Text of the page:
His warm smile was back. "Gut."

"Betsy," Lindsay said, "do you think it's okay I got my GED?"

Betsy smiled at Lindsay. "I think it's fine you wanted to get your GED. But I also think it's wunderbaar you want to join the church."

"Danki," Lindsay said.

Lindsay asked Matthew about the furniture store, and he talked about his latest projects as the van bumped up the road toward her aunt Rebecca's home in Bird–in–Hand. She also asked Betsy about her family, and Betsy talked about her children and the weather. Although she listened to Matthew and Betsy, Lindsay's thoughts returned to Rebecca. She prayed her aunt was going to be all right and the complications with her pregnancy hadn't worsened in the past few days.

Lindsay's trip to Virginia Beach was cut short when she received the letter from Katie that told her Rebecca was restricted to complete bed rest after her blood pressure spiked. Since Trisha was no longer immobile, Lindsay rushed out on the first bus available in order to return home to help her aunt. Lindsay informed only Matthew she was returning since she planned to surprise the family.

The van turned into her aunt's rock driveway, and Lindsay's heart fluttered. She couldn't wait to see her family after nearly three months. She'd missed them terribly.

The van came to a stop near the barn, and Lindsay fished her wallet out from her tote bag. "How much was the ride?"

Matthew shook his head. "Don't be gegisch. I'll pay the driver after he takes Betsy heemet and me to work." He gestured toward the door. "You go inside. I'll get your bag."

"Danki." Lindsay said good–bye to Betsy, hopped out of the van, and rushed up the porch steps. She glanced through the glass of the back door and saw Katie washing dishes at the kitchen sink. Lindsay pushed the door open, and Katie looked up, her blue eyes rounding as they met Lindsay's.

"Lindsay!" Katie yelled. "You're heemet!"

"Hi," Lindsay said, dropping her tote bag on the floor with a clunk.

Katie rushed over, embracing Lindsay in a tight hug. "I'm so glad you came back."

"I booked my ticket as soon as I got your letter." Lindsay studied her eyes. "How is Aenti Rebecca?"

"She's doing okay," Katie said. "She's been very gut about staying in bed, which is what the doctor instructed her to do. She goes back to see him next week."

"Danki for taking care of her," Lindsay said. "I'll be sure she follows his orders."

A thud sounded behind her, and Lindsay turned to see Matthew standing by the door, her duffle bag beside him on the floor.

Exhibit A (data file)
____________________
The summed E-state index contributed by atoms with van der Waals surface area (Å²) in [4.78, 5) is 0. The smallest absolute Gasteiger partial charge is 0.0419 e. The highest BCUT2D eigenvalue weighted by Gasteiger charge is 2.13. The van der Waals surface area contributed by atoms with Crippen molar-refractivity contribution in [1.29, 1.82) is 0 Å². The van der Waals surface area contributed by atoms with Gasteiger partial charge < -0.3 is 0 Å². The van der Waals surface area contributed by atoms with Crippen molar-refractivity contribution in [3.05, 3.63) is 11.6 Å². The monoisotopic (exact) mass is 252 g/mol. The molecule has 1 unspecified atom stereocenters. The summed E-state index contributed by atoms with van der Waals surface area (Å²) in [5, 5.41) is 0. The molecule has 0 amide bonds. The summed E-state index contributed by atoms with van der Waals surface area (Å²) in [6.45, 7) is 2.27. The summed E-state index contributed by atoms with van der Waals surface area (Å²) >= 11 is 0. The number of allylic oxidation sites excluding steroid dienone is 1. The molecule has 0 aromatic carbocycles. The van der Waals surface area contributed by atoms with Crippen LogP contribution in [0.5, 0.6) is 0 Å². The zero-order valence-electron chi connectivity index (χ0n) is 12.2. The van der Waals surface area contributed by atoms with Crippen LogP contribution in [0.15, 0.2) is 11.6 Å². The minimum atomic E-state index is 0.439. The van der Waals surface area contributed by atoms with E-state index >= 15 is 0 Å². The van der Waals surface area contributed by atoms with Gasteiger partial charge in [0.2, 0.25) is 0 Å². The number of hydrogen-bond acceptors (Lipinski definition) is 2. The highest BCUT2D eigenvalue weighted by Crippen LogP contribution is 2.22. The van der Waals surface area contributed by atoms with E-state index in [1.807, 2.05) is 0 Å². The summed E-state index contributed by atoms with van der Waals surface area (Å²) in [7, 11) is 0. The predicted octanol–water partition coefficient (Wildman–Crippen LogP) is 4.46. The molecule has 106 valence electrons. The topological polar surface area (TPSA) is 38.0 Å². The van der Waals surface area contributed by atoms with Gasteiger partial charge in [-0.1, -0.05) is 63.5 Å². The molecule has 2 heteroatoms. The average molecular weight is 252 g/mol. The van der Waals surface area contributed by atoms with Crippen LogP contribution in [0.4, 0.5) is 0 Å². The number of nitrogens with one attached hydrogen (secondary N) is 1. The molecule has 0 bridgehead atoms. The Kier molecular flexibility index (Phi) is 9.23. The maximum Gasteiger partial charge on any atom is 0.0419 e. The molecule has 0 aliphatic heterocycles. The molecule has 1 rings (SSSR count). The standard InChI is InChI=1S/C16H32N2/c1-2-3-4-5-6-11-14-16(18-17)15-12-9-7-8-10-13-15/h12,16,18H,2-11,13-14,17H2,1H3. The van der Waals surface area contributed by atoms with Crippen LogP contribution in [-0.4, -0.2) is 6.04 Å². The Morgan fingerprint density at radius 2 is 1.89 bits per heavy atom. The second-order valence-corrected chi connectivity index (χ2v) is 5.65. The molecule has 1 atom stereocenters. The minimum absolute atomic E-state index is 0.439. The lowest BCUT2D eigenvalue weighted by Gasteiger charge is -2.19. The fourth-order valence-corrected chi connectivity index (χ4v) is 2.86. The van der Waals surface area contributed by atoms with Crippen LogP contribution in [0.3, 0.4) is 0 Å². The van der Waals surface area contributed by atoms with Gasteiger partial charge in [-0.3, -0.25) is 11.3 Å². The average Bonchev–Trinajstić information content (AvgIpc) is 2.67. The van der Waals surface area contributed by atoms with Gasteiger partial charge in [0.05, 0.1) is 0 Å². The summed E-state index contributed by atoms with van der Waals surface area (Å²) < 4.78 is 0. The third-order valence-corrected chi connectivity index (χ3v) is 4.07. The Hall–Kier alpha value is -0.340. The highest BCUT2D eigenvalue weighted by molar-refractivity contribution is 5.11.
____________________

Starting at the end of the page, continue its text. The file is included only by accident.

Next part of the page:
"Danki," Lindsay said, walking over and lifting the bag. "I appreciate the ride from the bus station."

"Gern gschehne," Matthew said. "I'm glad you called me." His eyes were intense. "I hope to see you soon."

"Ya," she said. "You will."

"Have a gut day. I need to get to work." He nodded toward them both and then slipped out the door to the van.

"Lindsay!" Daniel Junior called, running from the family room to the kitchen. "Willkumm heemet!"

Dropping to her knees on the floor, Lindsay pulled her little cousin into a hug. "It's so gut to be heemet."

With a squeal, Emma toddled over to join them, and Lindsay tugged her into a group hug with Daniel Junior.

"I have something for you both," Lindsay said with a grin. She pulled her tote bag over and handed Daniel Junior a toy car and Emma a doll. She had picked up the toys for them before leaving Virginia Beach.

The children thanked her for the gifts and then hurried back into the family room to play.

"Is Aenti Rebecca awake?" Lindsay asked as she stood. "I'd love to let her know I'm heemet."

"She's resting," Katie said. "But I think she's awake."

"I'm going to go see her," Lindsay said, hoisting her bag up onto her shoulder. She looked at the clock above the sink. "Is it time for the kinner to nap?"

"Ya," Katie said. "I can bring your duffel bag for you if you want to carry Emma. We can go up together."

Lindsay smiled. "That sounds like a gut plan." She carried Emma up the stairs, kissing and nuzzling her while the little girl giggled. After tucking her into her crib, Lindsay kissed Emma's head and then moved to Daniel Junior's room where she kissed him as well. She found Katie standing in the doorway to Lindsay's room.